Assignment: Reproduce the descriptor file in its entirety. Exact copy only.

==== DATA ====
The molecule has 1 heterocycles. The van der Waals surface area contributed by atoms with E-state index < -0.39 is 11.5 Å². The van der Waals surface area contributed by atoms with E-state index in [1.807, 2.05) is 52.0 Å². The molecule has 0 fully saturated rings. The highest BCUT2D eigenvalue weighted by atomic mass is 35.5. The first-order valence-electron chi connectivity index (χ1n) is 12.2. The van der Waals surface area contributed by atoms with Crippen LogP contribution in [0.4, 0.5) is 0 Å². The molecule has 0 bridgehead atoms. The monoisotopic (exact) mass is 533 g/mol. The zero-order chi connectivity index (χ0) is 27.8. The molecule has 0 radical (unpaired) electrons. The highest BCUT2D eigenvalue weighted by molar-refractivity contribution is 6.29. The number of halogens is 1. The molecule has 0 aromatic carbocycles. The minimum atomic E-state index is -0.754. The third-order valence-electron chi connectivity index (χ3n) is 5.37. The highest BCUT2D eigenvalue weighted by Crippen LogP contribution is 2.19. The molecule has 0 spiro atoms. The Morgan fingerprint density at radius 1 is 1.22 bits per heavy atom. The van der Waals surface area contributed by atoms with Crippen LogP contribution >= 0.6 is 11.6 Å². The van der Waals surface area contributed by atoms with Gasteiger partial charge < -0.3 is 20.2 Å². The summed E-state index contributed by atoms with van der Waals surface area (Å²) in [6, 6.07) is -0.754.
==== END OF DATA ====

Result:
The molecule has 1 heterocycles. The van der Waals surface area contributed by atoms with E-state index < -0.39 is 11.5 Å². The van der Waals surface area contributed by atoms with E-state index in [1.807, 2.05) is 52.0 Å². The molecule has 0 fully saturated rings. The highest BCUT2D eigenvalue weighted by atomic mass is 35.5. The first-order valence-electron chi connectivity index (χ1n) is 12.2. The van der Waals surface area contributed by atoms with Crippen LogP contribution in [0.4, 0.5) is 0 Å². The molecule has 0 bridgehead atoms. The monoisotopic (exact) mass is 533 g/mol. The zero-order chi connectivity index (χ0) is 27.8. The molecule has 0 radical (unpaired) electrons. The highest BCUT2D eigenvalue weighted by molar-refractivity contribution is 6.29. The number of halogens is 1. The molecule has 0 aromatic carbocycles. The minimum atomic E-state index is -0.754. The third-order valence-electron chi connectivity index (χ3n) is 5.37. The highest BCUT2D eigenvalue weighted by Crippen LogP contribution is 2.19. The molecule has 0 spiro atoms. The Morgan fingerprint density at radius 1 is 1.22 bits per heavy atom. The van der Waals surface area contributed by atoms with Crippen LogP contribution >= 0.6 is 11.6 Å². The van der Waals surface area contributed by atoms with Gasteiger partial charge < -0.3 is 20.2 Å². The summed E-state index contributed by atoms with van der Waals surface area (Å²) in [6, 6.07) is -0.754.